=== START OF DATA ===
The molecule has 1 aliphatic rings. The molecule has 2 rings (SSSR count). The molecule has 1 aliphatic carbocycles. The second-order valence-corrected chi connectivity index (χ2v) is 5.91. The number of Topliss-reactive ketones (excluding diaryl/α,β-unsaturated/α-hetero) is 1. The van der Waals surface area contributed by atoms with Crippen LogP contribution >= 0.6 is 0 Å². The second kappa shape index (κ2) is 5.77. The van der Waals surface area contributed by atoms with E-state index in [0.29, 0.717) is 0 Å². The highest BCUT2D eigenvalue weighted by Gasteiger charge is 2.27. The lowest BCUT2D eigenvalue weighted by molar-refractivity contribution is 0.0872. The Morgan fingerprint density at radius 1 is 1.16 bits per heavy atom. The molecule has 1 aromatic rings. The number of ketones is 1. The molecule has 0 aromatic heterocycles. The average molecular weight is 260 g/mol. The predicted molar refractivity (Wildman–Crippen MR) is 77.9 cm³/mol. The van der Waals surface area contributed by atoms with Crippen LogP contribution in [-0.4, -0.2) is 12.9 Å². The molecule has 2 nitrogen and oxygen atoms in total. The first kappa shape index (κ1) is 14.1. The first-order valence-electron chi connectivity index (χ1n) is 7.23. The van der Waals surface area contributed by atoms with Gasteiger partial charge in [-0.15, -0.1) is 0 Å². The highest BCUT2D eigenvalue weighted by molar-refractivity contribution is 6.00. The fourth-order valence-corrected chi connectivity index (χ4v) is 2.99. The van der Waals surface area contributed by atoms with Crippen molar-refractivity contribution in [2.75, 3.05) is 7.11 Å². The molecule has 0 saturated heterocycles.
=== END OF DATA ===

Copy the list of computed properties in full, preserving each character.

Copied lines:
The molecule has 1 aliphatic rings. The molecule has 2 rings (SSSR count). The molecule has 1 aliphatic carbocycles. The second-order valence-corrected chi connectivity index (χ2v) is 5.91. The number of Topliss-reactive ketones (excluding diaryl/α,β-unsaturated/α-hetero) is 1. The van der Waals surface area contributed by atoms with Crippen LogP contribution >= 0.6 is 0 Å². The second kappa shape index (κ2) is 5.77. The van der Waals surface area contributed by atoms with E-state index in [0.29, 0.717) is 0 Å². The highest BCUT2D eigenvalue weighted by Gasteiger charge is 2.27. The lowest BCUT2D eigenvalue weighted by molar-refractivity contribution is 0.0872. The Morgan fingerprint density at radius 1 is 1.16 bits per heavy atom. The molecule has 1 aromatic rings. The number of ketones is 1. The molecule has 0 aromatic heterocycles. The average molecular weight is 260 g/mol. The predicted molar refractivity (Wildman–Crippen MR) is 77.9 cm³/mol. The van der Waals surface area contributed by atoms with Crippen LogP contribution in [-0.4, -0.2) is 12.9 Å². The molecule has 2 nitrogen and oxygen atoms in total. The first kappa shape index (κ1) is 14.1. The first-order valence-electron chi connectivity index (χ1n) is 7.23. The van der Waals surface area contributed by atoms with Gasteiger partial charge in [-0.15, -0.1) is 0 Å². The highest BCUT2D eigenvalue weighted by molar-refractivity contribution is 6.00. The fourth-order valence-corrected chi connectivity index (χ4v) is 2.99. The van der Waals surface area contributed by atoms with Crippen molar-refractivity contribution in [2.75, 3.05) is 7.11 Å². The molecule has 0 saturated heterocycles.